At some point you will lose a button from your clothing and will want to repair it. Sew-through buttons are the most common type of button. They are flat with two or four holes, But buttons aren't only for practical things, they can also be used as decoration on fabric patches and small pillows.
 
1. Mark the oil the fabric where you want your button to go will a straight pin. (If you are mending you can usually find the old hole.)
2. Thread your needle and tie the end in a knot. Starting at A Figure 1 , pull the needle up through the hack of the spot you have marked and place your button on the needle. Slide it to the end of the thread, against the fabric.
3. Next, poke the needle down through the second hole B (Figure 1) and into the fabric. Repeat the A B step twice, and bring the needle back up through C and then down through D (Figure 2). Repeat the C-D steps twice. Finish with your needle under the button and tie the thread in a knot. Your stitches will have formed the letter "X" on the surface of the button.
TIP
To sew on two-hole buttons first pull the needle up through the first button hole then weave the end back down through the second hole (see Button Bracelet). Repeat threading through the hole twice and then finish as above.
See a pin and pick it up, All the day you'll have good luck; See a pin and let it lay, Bad luck you'll have all the day. A Nursery Rhyme
Useful Embroidery Stitches
Up-and-Down Stitch
The Up-and-Down Stitch (also know as a running straight stitch) is easy to learn and can be used to make simple creative designs. Use it to embroider a small decorative flower on fabric or sew two pieces of fabric together.
 
1. Thread your needle and tie a knot at the end. Poke the needle up through the hack of the fabric until the knot tugs against the fabric (Figure 1).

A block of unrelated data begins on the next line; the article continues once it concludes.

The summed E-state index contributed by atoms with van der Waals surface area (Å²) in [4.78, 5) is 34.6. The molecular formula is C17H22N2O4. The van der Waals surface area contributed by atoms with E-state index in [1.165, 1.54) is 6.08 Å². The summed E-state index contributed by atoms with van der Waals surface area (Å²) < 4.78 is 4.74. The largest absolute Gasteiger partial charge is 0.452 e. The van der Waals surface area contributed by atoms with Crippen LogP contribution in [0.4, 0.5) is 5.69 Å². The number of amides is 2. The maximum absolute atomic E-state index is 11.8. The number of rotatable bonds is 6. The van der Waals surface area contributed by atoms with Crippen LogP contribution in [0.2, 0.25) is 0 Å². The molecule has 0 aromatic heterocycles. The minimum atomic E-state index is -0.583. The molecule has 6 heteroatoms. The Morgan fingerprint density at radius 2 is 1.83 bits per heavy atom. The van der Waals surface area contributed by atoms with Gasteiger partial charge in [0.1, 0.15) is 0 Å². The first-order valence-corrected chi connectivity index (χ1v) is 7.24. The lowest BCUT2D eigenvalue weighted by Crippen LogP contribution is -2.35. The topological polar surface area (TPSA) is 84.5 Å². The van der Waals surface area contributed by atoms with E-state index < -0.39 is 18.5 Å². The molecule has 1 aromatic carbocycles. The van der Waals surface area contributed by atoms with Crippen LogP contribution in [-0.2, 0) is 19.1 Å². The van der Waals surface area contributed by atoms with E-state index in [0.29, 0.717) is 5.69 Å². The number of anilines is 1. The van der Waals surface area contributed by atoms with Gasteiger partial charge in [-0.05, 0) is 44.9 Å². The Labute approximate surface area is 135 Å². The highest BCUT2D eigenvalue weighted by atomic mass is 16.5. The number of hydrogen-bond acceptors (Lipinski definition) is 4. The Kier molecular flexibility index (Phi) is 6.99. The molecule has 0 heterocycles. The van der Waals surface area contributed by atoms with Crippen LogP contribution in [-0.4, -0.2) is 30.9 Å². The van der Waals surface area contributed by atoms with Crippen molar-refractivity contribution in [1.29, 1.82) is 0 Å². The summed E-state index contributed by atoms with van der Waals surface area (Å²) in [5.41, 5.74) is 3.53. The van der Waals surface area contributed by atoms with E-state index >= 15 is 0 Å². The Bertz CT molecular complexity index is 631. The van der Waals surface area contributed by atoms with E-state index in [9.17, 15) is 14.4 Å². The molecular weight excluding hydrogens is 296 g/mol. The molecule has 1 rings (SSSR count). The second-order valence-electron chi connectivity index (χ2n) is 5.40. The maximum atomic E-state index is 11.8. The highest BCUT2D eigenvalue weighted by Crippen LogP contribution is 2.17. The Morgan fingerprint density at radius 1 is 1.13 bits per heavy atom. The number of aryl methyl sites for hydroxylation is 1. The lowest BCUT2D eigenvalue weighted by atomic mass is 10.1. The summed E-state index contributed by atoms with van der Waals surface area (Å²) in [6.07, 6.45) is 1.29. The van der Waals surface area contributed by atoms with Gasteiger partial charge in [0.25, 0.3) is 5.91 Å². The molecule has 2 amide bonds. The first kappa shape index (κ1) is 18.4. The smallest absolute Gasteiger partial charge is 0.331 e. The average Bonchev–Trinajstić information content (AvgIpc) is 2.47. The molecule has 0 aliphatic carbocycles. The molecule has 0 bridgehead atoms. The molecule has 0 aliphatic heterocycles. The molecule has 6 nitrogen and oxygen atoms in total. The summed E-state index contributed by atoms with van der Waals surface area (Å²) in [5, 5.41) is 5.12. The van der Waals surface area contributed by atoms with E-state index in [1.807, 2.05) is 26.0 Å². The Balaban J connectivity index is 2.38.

2. Next, poke the needle down along the design or seam line (Figure 2). Pull the needle down through the fabric and then poke it up just in front of the last stitch. Continue going up and down along the line until you have reached the end of the fabric.
3. When you come to the end, take the thread to the back of the fabric for the last stitch, but don't come up again. Secure the thread by weaving the end back through the stitching before clipping any extra thread.
Straight Stitch flower
Trace or draw a flower on your sample fabric to practice making flowers with the straight stitch.
 
1 . Use a pencil lo draw a flower on fabric (Figure 1).
2. Thread your needle and tie a knot at the end. At the outside end of one drawn line, poke the needle up through the back of the fabric and pull the needle through until the knot tugs against the fabric (Figure 1).
3. Next. position the needle at the inside end of the drawn line and poke down into the fabric. Weave your needle from underneath the end point, and come up at the beginning of the next inside line (Figure 2). Pull the thread lightly so that it lies flat on the line. (If it is a little twisted flatten it out with your fingers.) Take your needle to the back end point of the line and continue stitching until you finish.
4. When you come to the end, take the thread to the back of the fabric for the last stitch. but don't come up again. Secure the thread by weaving the end back through the stitching before dipping any extra thread.